What do hunger, excessive gaming, and alcohol addiction have in common?
Ghrelin, also known as a “hunger hormone” is responsible for feeding behavior, as it tells your brain when to eat by stimulating GHSR1A receptors in the hypothalamus. That’s why many scientists believe that there is a strong correlation between ghrelin and obesity.
A few years ago, scientists from The Scripps Research Institute found out that ghrelin can increase the activity of neurons responsible for alcohol addiction. The results of their research were published in the Neuropsychopharmacology magazine.
The results indicate that ghrelin plasma levels of alcoholic patients are significantly higher compared to those of healthy people. That is, the more ghrelin your body produces, the more you want to drink alcohol.
Elisabet Jerlhag and her colleagues from the University of Gothenburg also found out that there is a correlation between ghrelin and alcohol addiction. The researchers managed to stave off alcohol cravings in mice by blocking ghrelin signaling.
Scientists from St. Petersburg Institute of Experimental Medicine are also conducting research on the effect of ghrelin on alcohol intake. They managed to prove that the reduction of ghrelin levels can suppress alcohol cravings.
“As far as we know, alcohol triggers the reward system, associated with many peptide hormones, including ghrelin. In our research, we found out that ghrelin not only stimulates the reward system, but is also required for stimulation of this system by alcohol. So if we reduce ghrelin levels, the rewarding properties of alcohol will reduce, too, which can possibly help to stave off alcohol cravings”, explains Marat Airapetov, a research associate at the Institute of Experimental Medicine, “Besides, other research indicates that it’s not only alcohol addiction, but also excessive gaming and obesity, that can be cured by reducing ghrelin levels”.
What is more, early abstainers showed significantly higher ghrelin levels than active drinkers, added Sergey Eresko, a Master’s student at the Department of Biology at SPbU. That’s why it is so hard for many people to quit drinking.
“Ghrelin levels are elevated in alcoholism and further increase during alcohol withdrawal. This, in turn, triggers the processes leading to stronger alcohol cravings”, said Mr. Eresko. “That is, ghrelin functions as a mediator, which triggers other systems responsible for alcohol addiction”.
About the Project
The research is being conducted by a team of scientists, including Sergey Eresko, a young scientist from St. Petersburg State University, the author of the project, Marat Airapetov, a research associate at the Institute of Experimental Medicine, Ksenia Ivanishcheva, a Master’s student at the Department of Food Biotechnology (Vegetable Stock) at ITMO University, and Arthur Khasanov, a PhD student at the Department of Food Biotechnology (Vegetable Stock). The scientific advisor of the project is Natalia Matveeva, a professor at the Department of Computer System Design and Security at ITMO University.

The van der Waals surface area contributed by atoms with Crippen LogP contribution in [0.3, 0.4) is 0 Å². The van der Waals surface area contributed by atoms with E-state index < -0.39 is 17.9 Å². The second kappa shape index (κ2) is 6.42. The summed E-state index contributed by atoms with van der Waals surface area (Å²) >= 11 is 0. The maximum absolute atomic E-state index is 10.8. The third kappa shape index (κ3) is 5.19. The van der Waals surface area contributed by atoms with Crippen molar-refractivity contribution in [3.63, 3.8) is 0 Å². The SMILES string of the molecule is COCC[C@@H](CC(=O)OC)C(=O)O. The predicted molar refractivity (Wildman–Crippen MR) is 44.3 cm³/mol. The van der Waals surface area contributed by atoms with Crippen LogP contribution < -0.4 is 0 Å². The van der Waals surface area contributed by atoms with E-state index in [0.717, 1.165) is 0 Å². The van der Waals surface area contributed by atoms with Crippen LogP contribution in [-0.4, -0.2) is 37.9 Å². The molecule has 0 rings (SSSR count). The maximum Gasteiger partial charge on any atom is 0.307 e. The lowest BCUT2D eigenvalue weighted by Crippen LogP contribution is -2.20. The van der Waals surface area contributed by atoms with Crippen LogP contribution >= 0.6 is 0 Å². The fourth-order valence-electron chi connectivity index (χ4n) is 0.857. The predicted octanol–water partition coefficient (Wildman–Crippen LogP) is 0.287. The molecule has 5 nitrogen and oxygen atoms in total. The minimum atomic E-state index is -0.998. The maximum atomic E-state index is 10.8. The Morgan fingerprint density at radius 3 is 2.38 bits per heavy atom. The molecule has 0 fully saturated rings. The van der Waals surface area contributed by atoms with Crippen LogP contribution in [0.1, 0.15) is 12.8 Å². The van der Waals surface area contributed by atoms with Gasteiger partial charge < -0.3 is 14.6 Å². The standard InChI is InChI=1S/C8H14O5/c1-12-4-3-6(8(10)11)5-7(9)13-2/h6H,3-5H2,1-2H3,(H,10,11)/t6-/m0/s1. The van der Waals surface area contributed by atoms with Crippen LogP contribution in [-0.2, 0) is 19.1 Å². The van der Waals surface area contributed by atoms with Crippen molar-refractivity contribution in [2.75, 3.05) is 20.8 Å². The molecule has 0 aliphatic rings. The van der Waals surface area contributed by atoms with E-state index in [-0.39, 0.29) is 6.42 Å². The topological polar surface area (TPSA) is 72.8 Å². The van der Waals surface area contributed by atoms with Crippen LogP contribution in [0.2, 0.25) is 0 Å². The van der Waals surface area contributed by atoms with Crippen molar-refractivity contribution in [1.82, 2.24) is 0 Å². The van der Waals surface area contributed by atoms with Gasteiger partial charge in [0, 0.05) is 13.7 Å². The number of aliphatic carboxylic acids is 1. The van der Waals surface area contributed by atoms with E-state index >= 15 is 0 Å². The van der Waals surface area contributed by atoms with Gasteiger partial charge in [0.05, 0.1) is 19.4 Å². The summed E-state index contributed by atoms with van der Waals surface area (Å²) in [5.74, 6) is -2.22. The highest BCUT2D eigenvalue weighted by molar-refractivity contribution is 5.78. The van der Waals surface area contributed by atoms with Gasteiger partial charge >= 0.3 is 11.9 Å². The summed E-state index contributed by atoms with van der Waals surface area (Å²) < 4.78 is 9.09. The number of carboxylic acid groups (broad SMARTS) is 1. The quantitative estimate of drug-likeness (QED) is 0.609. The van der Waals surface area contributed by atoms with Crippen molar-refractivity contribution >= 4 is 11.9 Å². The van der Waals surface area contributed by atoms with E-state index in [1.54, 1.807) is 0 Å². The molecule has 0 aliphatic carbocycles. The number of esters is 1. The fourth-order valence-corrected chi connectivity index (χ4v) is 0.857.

The researchers decided to produce the product in the form of a drink, as it is the most effective, shared Natalia Matveeva.
The beverage should be, first of all, safe. According to Marat Airapetov, there are many chemical medical drugs for alcoholic patients. But these drugs are generally extremely toxic and difficult for patients. The purpose of the project is to come up with natural biologically active components that would have a mild effect. The developers of the project decided to use medicinal plants, which help to reduce ghrelin levels, and thereby suppress alcohol cravings.
“A lot of research indicate that medicinal plants can be used effectively when treating alcohol patients”, comments Sergey Eresko. “We found out that there is a plant called Hoodia gordonii, claimed to be an appetite suppressant. It also suppresses alcohol cravings by decreasing the levels of ghrelin”.
The functional beverage will contain the extract of Hoodia gordonii. The team is now working on other ingredients of the product. Then they are going to test the product on animals for potential toxicity and efficiency. When the experiment phase is successfully over, the scientists will certify the product.
“We have already reached some results. It became possible thanks to our mutual effort”, comments Natalia Matveeva. “We are now at the final stage. We have already investigated its properties, both organoleptic and physicochemical. Our next step is testing it on animals, and then on volunteers, and producing a pilot batch. Besides, we have already conducted a survey, which proved that there are many people interested in our product”.
According to Sergey Eresko, representatives of social centers have already expressed interest in the product. It is these organizations, as well as specialized clinics, that can act as the product’s distributors. Sergey Eresko is now going to apply for a scholarship to the Foundation for Assistance to Small Innovative Enterprises and launch a startup.